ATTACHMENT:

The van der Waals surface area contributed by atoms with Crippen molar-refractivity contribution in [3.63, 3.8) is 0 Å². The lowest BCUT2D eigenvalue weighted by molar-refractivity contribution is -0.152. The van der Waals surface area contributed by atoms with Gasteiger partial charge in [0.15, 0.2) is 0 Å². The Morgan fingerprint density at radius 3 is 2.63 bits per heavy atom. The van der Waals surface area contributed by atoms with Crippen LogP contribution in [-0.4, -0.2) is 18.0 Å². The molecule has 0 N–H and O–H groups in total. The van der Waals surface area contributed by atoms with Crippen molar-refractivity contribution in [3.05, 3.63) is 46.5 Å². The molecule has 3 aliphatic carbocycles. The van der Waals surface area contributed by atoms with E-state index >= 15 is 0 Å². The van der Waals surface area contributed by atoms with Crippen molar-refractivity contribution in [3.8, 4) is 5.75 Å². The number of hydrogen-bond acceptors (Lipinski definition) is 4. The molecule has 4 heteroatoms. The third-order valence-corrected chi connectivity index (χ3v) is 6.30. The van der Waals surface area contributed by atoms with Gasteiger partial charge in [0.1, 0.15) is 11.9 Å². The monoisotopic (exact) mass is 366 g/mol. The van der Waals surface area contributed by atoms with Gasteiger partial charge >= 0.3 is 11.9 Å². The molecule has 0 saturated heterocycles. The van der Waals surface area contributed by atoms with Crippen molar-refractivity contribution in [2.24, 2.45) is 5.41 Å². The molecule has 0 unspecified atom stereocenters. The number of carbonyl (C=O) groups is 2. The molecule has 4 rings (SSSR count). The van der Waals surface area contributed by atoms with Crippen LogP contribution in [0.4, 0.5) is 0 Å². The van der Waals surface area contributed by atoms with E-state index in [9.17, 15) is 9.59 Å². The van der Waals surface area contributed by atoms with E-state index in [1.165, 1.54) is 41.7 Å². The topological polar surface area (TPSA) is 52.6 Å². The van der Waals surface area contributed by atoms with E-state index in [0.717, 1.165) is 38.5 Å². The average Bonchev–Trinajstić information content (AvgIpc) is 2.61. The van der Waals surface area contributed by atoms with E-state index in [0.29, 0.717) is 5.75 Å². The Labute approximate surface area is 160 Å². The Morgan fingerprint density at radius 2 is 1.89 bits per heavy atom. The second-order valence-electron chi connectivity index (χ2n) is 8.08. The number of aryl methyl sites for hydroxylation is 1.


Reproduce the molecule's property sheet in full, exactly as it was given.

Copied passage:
The van der Waals surface area contributed by atoms with Crippen molar-refractivity contribution in [3.63, 3.8) is 0 Å². The lowest BCUT2D eigenvalue weighted by molar-refractivity contribution is -0.152. The van der Waals surface area contributed by atoms with Gasteiger partial charge in [0.15, 0.2) is 0 Å². The Morgan fingerprint density at radius 3 is 2.63 bits per heavy atom. The van der Waals surface area contributed by atoms with Crippen LogP contribution in [-0.4, -0.2) is 18.0 Å². The molecule has 0 N–H and O–H groups in total. The van der Waals surface area contributed by atoms with Crippen molar-refractivity contribution in [3.05, 3.63) is 46.5 Å². The molecule has 3 aliphatic carbocycles. The van der Waals surface area contributed by atoms with E-state index >= 15 is 0 Å². The van der Waals surface area contributed by atoms with Crippen molar-refractivity contribution in [3.8, 4) is 5.75 Å². The number of hydrogen-bond acceptors (Lipinski definition) is 4. The molecule has 4 heteroatoms. The third-order valence-corrected chi connectivity index (χ3v) is 6.30. The van der Waals surface area contributed by atoms with Gasteiger partial charge in [0.1, 0.15) is 11.9 Å². The monoisotopic (exact) mass is 366 g/mol. The van der Waals surface area contributed by atoms with Gasteiger partial charge >= 0.3 is 11.9 Å². The molecule has 0 saturated heterocycles. The van der Waals surface area contributed by atoms with Crippen molar-refractivity contribution in [2.24, 2.45) is 5.41 Å². The molecule has 0 unspecified atom stereocenters. The number of carbonyl (C=O) groups is 2. The molecule has 4 rings (SSSR count). The van der Waals surface area contributed by atoms with Crippen LogP contribution in [0.4, 0.5) is 0 Å². The van der Waals surface area contributed by atoms with E-state index in [9.17, 15) is 9.59 Å². The van der Waals surface area contributed by atoms with E-state index in [1.165, 1.54) is 41.7 Å². The topological polar surface area (TPSA) is 52.6 Å². The van der Waals surface area contributed by atoms with E-state index in [0.717, 1.165) is 38.5 Å². The average Bonchev–Trinajstić information content (AvgIpc) is 2.61. The van der Waals surface area contributed by atoms with E-state index in [0.29, 0.717) is 5.75 Å². The Labute approximate surface area is 160 Å². The Morgan fingerprint density at radius 2 is 1.89 bits per heavy atom. The second-order valence-electron chi connectivity index (χ2n) is 8.08. The number of aryl methyl sites for hydroxylation is 1.